To me, one of the really fun things about writing is the research part of it. Recently, for my next book, I’ve had to do research on some aspects of life in America in the 1960’s, specifically about the Beach Boys in their early singing years, and I’ve come across some fun trivia I’d like to share with you.
We’re all familiar with their timeless “California Sound,” but let’s find out how well you really know this popular boys’ band, shall we? For instance, did you know that:
- When the band was formed in Hawthorne, California, in 1961, co-founder Al Jardine tried to push the band toward folk music but was overruled in favor of rock ‘n’ roll.
- The band was initially managed by the Wilsons’ father, Murry, who was relieved of his managerial duties in 1964 due to creative conflict with his son Brian. Reflecting later on this, Brian Wilson said, “We love the family thing, y’know: three brothers, a cousin, and a friend is a beautiful way to have a group — but the extra generation can become a hang-up.”
- They landed their first paying gig (for which they earned $300) on New Year’s Eve 1962, at the Ritchie Valens Memorial Dance in Long Beach headlined by Ike & Tina Turner.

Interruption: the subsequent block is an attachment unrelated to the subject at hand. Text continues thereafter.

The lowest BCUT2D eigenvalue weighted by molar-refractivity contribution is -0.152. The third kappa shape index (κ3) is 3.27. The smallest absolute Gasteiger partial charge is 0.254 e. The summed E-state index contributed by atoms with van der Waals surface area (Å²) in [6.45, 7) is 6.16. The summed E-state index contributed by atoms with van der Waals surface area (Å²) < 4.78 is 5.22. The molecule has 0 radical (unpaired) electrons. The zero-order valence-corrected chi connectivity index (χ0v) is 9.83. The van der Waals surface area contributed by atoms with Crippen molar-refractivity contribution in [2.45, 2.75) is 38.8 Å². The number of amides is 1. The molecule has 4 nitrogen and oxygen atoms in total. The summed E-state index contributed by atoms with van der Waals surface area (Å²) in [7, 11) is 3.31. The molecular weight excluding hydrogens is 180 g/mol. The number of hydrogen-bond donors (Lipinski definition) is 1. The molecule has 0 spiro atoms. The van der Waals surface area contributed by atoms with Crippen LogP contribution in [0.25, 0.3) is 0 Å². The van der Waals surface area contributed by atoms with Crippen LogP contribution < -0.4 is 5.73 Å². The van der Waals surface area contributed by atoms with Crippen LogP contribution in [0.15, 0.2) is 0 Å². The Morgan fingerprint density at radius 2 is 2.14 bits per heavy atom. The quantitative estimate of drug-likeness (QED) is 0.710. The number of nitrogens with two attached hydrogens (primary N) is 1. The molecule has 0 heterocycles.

- As a song writer, Brian Wilson scored his first number-one hit with Surf City, which he had written for the duo Jan and Dean. It was the first surf song to top the charts (Jul 1963), but it was not sung by the Beach Boys.
- The band chose to promote its album Surfin’ U.S.A. (Mar 1963) with a series of concerts in dance halls, at state fairs and amusement parks throughout the landlocked Midwest. These concerts were met with such enthusiasm from fans that the band would return to the heartland time and again.
- For all the band’s success, Brian Wilson wasn’t too keen on touring, withdrawing completely from it in 1965 to devote himself to songwriting and music production. Glenn Campbell stepped in as his replacement for a short while, until his own career took off.
- God Only Knows (1966) is Paul McCartney’s all-time favorite, and according to him, “the greatest song ever written.”
- And so on, and so forth.
You get the idea. In my research I stumbled across countless trivia nuggets like the ones above that allowed me not only a more intimate look at “America’s Band,” but also a better understanding of the popular culture, and life, from a half-century ago. This discovery journey is half of the fun of writing. The other half is to attempt my very best to capture and project some of that onto paper.
Wouldn’t It Be Nice if I succeed?